Uber has whipped the curtains off its first prototype passenger drone, which it says will be able to whisk passengers to their destinations at up to 150mph.
The company's CEO Dara Khosrowshahi revealed the design at its annual Uber Elevate Summit in Washington – an event dedicated to its plans for 'aerial ridesharing'.
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The new design resembles a cross between a plane and a helicopter, with a rotor to get the craft in the air and wings to provide lift once it's up to speed.
"It's called the compound aircraft, and what it's doing is really trying to get the best of both worlds of hover and high-speed efficient flight," Uber's head of engineering Mark Moore told Business Insider (opens in new tab) at the event.
A flying start
Companies around the world are working on their own visions of flying cars, but Uber is one of the most ambitious. It's already in talks with city authorities, and hopes to start carrying out test flights in built-up areas next year.
Melbourne, Dallas and Los Angeles have all put themselves forward as potential sites for the first round of flights, which are expected to cost the same as an Uber Black ride when the service launches. Eventually, Uber hopes that summoning its plane/copter will be cheaper than hailing a cab.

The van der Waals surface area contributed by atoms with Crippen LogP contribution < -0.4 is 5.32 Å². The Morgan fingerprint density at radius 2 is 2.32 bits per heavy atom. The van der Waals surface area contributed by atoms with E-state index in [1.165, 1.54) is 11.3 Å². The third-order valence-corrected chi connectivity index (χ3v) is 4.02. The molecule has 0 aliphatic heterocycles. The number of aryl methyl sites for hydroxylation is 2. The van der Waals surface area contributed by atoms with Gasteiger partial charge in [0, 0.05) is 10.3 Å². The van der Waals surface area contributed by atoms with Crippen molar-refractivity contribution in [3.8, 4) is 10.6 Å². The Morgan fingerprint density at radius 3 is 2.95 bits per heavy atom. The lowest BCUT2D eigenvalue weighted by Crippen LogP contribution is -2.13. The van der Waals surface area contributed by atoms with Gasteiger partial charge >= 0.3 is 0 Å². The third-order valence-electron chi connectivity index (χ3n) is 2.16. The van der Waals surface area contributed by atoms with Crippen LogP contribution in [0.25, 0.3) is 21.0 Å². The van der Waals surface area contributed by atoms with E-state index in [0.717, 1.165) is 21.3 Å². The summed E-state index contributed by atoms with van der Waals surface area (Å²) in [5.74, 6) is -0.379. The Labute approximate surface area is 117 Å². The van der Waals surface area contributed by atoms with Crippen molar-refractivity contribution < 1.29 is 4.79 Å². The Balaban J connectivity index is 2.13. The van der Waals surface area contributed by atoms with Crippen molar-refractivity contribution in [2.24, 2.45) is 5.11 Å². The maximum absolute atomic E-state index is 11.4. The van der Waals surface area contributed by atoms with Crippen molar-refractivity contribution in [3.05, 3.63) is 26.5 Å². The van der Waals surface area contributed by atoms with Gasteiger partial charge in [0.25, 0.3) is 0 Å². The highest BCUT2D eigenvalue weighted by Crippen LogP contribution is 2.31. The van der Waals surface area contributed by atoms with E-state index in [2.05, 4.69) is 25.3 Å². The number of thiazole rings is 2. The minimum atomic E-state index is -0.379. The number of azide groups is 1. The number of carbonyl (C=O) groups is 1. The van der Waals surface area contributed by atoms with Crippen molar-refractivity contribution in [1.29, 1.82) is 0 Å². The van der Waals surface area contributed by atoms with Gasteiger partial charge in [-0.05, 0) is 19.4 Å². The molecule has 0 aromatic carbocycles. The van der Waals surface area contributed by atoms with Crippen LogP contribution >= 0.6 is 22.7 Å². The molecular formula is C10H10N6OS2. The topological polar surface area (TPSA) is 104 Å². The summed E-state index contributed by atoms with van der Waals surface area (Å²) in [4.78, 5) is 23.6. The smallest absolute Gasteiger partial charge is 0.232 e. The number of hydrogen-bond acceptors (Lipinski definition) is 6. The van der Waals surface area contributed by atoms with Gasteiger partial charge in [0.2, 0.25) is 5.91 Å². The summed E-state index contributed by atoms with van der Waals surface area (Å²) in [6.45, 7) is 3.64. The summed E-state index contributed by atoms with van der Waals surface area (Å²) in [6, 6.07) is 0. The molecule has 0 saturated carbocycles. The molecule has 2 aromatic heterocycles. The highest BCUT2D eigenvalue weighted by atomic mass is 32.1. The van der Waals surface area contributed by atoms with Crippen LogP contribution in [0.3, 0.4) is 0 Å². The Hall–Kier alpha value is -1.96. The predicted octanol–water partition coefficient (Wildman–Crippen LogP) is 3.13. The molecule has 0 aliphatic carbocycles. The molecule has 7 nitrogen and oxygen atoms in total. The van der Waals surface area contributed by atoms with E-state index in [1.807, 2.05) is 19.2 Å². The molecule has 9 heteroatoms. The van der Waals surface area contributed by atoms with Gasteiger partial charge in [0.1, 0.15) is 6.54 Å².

Uber isn't the only company in the flying taxi business though, and Voom (backed by Airbus) has announced plans to extend its aerial passenger service to several new locations in the US within a few months. According to Fast Company (opens in new tab), Voom has been cagey about prices, but says that its new services will be competitive with catching a ride on terra firma.
Voom has a head start, having launched its service in Sao Paulo, Brazil in 2017. Unlike Uber, however, it uses conventional helicopters, which are much louder, less green and slower than the new Elevate concept.
That might change soon, though, as Voom's parent company Airbus has several flying car designs in the works. These could eventually be summoned with a quick tap of an app, but for now its plans are up in the air.
Via Business Insider (opens in new tab)